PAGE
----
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Alcohol: A clear and present danger




The three top drugs of Jefferson County are alcohol, marijuana and methamphetamine, but the No. 1 drug problem is alcohol.

"If you look at the number of people affected negatively by alcohol, the impact is greater than all the other drugs put together," said Jerry Schnell, the former director of Seattle University Addictions Studies and now a Port Townsend resident. "Alcohol is a more dangerous drug than marijuana or methamphetamine."

The retired professor was speaking at the Jefferson County Substance Abuse Advisory Board conference on the three most prevalent drugs in Jefferson County. Titled "A Clear and Present Danger: Our Community Responds," the Tuesday, April 29 conference brought together experts including Schnell, treatment specialists Steven Freng and Ford Kessler, and Katherine Carlson, an anthropology expert who analyzes substance abuse statistics for Washington state.

"Drugs are making war on us and society," said Mark Huth, District Court judge. "They are a growing problem, and they continue to grow unless the community begins to address it now."


Addiction

Drug addiction can be a long, slow slide. If people start using drugs such as alcohol, they can, over time, start abusing that drug, developing psychological and physiological addictions, explained Schnell. For those who develop a physiological addiction, they acquire a tolerance and then a dependence. If they stop using, they can enter into withdrawal that can be frightening and sometimes life-threatening.

"Although most alcoholics never get to the stage of delirium tremors, withdrawal is very painful and uncomfortable," Schnell said.

Schnell, a retired chemical dependence professor who has worked in the field since 1977, said that when people are faced with the choice of maintaining their addiction or going into withdrawal, they are left with two bad choices.

"For them, there is no choice at all, so they keep on using. It takes intervention from the outside - a boss who says, 'You will stop or I will fire you,' a police officer who says 'Stop or you'll go to jail,' or a spouse who says, 'Stop or I'll leave you.' The user will need some kind of help. The purpose of treatment is to stop and stay stopped."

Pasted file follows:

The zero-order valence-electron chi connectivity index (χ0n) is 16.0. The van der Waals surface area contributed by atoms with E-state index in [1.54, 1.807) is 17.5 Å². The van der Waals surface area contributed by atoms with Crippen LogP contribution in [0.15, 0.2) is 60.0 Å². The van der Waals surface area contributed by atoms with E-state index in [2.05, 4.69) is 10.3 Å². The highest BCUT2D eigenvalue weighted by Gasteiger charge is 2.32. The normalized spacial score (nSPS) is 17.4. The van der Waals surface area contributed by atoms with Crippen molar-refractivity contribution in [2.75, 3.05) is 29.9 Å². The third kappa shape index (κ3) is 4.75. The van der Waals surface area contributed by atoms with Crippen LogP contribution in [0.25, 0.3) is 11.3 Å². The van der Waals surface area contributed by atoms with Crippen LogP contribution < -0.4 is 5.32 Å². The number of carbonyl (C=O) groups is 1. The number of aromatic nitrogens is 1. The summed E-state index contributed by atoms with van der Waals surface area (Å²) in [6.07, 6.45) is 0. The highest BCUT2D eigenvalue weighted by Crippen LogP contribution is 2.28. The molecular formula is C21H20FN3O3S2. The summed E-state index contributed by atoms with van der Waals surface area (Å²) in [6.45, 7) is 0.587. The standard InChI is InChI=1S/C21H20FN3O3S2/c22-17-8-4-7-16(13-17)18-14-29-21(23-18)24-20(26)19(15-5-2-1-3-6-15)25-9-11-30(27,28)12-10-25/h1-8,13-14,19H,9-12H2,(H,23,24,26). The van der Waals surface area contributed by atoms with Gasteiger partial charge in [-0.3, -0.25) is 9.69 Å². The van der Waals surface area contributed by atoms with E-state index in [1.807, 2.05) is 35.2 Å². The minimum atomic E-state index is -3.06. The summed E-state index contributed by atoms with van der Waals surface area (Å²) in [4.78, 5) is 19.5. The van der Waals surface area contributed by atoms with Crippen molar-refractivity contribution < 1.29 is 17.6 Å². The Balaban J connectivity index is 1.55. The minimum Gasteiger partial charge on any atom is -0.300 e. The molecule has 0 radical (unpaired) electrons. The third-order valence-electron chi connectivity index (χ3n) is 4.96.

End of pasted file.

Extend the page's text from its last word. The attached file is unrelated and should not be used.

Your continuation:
Yet it is the psychological addiction that might be harder to handle. Said Schnell: "Their own brains will tell them it [the addiction] is nifty, but what they are really saying is the body is disposable. It's a process of education so they can discover they don't have to drink and have a good time."

"Your brain is telling you that you are doing great, when in reality you are living in hell," said Huth, who said he was a high school dropout who drank and used drugs. "It's not something I'm proud of, so I don't broadcast it."


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  • Alcohol Facts
  • Among fatally injured motor vehicle drivers in 2001, 32 percent had BACs at or above 0.08 percent. The percentage of fatally injured passenger vehicle drivers with BACs at or above 0.08 percent declined steadily from the 1980s, to the mid-1990s but has been about 33 percent since 1997.
  • An “average” beer has about 5% alcohol content, but beers can vary in alcohol content too. An “ice” beer has a higher content, some as high as 7% by volume and some of the light beers are much lower alcohol content.
  • More than 1 in 10 Americans aged 12 or older in 2001 (25.1 million persons) drove under the influence of alcohol at least once in the 12 months prior to the interview. Between 2000 and 2001, the rate of driving under the influence of alcohol increased from 10.0 to 11.1 percent. Among young adults aged 18 to 25 years, 22.8 percent drove under the influence of alcohol.
  • Adult drivers ages 35 and older who have been arrested for impaired driving are 11 to 12 times more likely than those who have never been arrested to die eventually in crashes involving alcohol.